A leading defense expert has criticized the AUKUS nuclear submarine deal, saying it could lead to Australia being forced to follow the United States in a war against China.
Australia has committed to the vessels under the AUKUS trilateral security pact involving the US and the UK.
Prime Minister Anthony Albanese said on Tuesday that it will cost Australian taxpayers between $268 billion and $368 billion over the next 30 years.
He was joined by UK Prime Minister Rishi Sunak and US President Joe Biden as he did at the announcement in San Diego on Tuesday.
Hugh White of the Australian National University, emeritus professor of strategic studies and former deputy secretary of the Defense Department, unleashed extraordinary criticism of the plan on Sunday.
His comment comes as concerns about Australia’s defense capability are raised after classified maps revealed Beijing’s missiles can hit targets across most of the country.
Australia’s commitment to pursue the acquisition of nuclear-powered submarines under AUKUS was confirmed by Prime Minister Anthony Albanese alongside UK Prime Minister Rishi Sunak and US President Joe Biden in San Diego on Tuesday.
Professor Hugh White (pictured) has criticized the AUKUS agreement, saying it acts as a promise that Australia will follow the US in a future conflict against China.
“This is a very serious transformation of the nature of our alliance with the United States,” Professor White said in a recorded interview for the UNA political podcast Democracy Sausage.
“The US doesn’t really care about our submarine capability, they care a lot about linking Australia in their containment strategy against China.”
Australia plans to purchase between three and five US-made Virginia-class nuclear submarines as an interim measure before eight AUKUS-class nuclear submarines based on a British design are built in Adelaide, with the first to be completed in 2042.
Professor White said he could not see why the US would sell its own submarines, of which it has fewer than it needs, unless it was absolutely certain Australia’s submarines would be available in the event of a major conflict in Asia.
He said a US-China war over Taiwan would be “World War III” and would have a “very good chance” of escalating into a nuclear conflict.
“Australia’s war experience is determined by the fact that we have tended to be on the winning side, but there is no reason to expect the United States to win in a war with China over Taiwan,” he warned.
He suggested that there was also a strong possibility that the AUKUS deal would fail under a future US administration and a worsening strategic environment.
The AUKUS announcement last week raised questions about how an already under-stretched budget will handle the associated cost.
It has also reignited concerns about how Australia can ensure it maintains the sovereign capacity of the vessels it purchases under the pact.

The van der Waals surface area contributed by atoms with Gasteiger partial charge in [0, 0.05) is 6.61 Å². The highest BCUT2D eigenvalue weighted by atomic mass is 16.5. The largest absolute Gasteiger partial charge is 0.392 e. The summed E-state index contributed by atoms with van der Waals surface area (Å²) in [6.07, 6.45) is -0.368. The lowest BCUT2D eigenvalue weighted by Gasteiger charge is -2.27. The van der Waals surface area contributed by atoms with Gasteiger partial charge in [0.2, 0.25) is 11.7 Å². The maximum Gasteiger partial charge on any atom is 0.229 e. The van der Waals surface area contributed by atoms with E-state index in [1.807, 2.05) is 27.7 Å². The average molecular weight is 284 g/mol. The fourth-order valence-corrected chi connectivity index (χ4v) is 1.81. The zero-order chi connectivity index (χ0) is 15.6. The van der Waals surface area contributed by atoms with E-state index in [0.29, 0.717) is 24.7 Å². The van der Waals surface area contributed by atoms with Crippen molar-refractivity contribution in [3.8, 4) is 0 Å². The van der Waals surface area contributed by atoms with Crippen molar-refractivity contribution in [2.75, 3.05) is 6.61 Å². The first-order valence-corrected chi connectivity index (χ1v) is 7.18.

The submarine deal with the US will cost Australian taxpayers between $268 billion and $368 billion over the next 30 years (a crew member aboard the USS Asheville in Perth pictured)
Prime Minister Anthony Albanese’s announcement of the details of AUKUS has been met with criticism and praise.
Professor White said there were cheaper, faster, less risky and less demanding ways for Australia to get the submarines it needed, calling the AUKUS scheme a waste of money that “doesn’t make sense”.
“There won’t be a real net increase in the number of submarines available until well into the 2040s, even if it goes to plan, which it probably won’t,” he said.
It is not the first time Professor White has publicly criticized the AUKUS security agreement since it was signed by the Morrison government in 2021.
He wrote an article for The Saturday Paper last week titled ‘AUKUS Submarines Will Never Happen’.
The publication of that article coincided with Paul Keating’s incendiary appearance at the National Press Club in which he criticized the AUKUS pact as the “worst deal ever.”
Keating, who was Labor premier from 1991 to 1996, also attacked Albanese personally, cabinet members including Foreign Minister Penny Wong and journalists who asked him questions on Wednesday.
Speaking on the ANU podcast, Professor White stopped short of endorsing Mr Keating’s language, but said he shared his concerns about AUKUS.
Former Prime Minister Paul Keating (pictured) slammed the plan as the “worst deal ever” in the National Press Club while attacking the government.
Classified maps have revealed that China’s ground-based missiles could hit targets across most of Australia if fired from their bases in the South China Sea.
It comes as defense mapping revealed China’s DF-26 land-based intermediate-range ballistic missiles (IRBMs) could hit targets in two-thirds of Australia.
The classified document shows the range of 3,000 to 5,000 kilometers for the missiles if they were fired from their base on Hainan Island or the country’s militarized islands in the South China Sea.
A launch from Hainan Island could take out the Darwin defense base, RAAF Tindal and RAAF Learmouth, the Harold E. Holt Naval Communications Station or any target in the northwest, it reports the advertiser.
The news gets worse if Beijing fires missiles from its militarized islands like Mischief Reef and Subi Reef, which are much closer to the country.
These strikes could take out targets in any area of the Northern Territory, almost every inch of Western Australia, as far west as Townsville and the southwestern regions of South Australia.
Critical defense and intelligence facilities are spread across these states, including, but not limited to, Pine Gap in the Midwest, RAAF Pearce in WA and Fleet Base West.
It illustrates that China’s strong presence throughout the South China Sea could undermine Australia’s geographical advantages.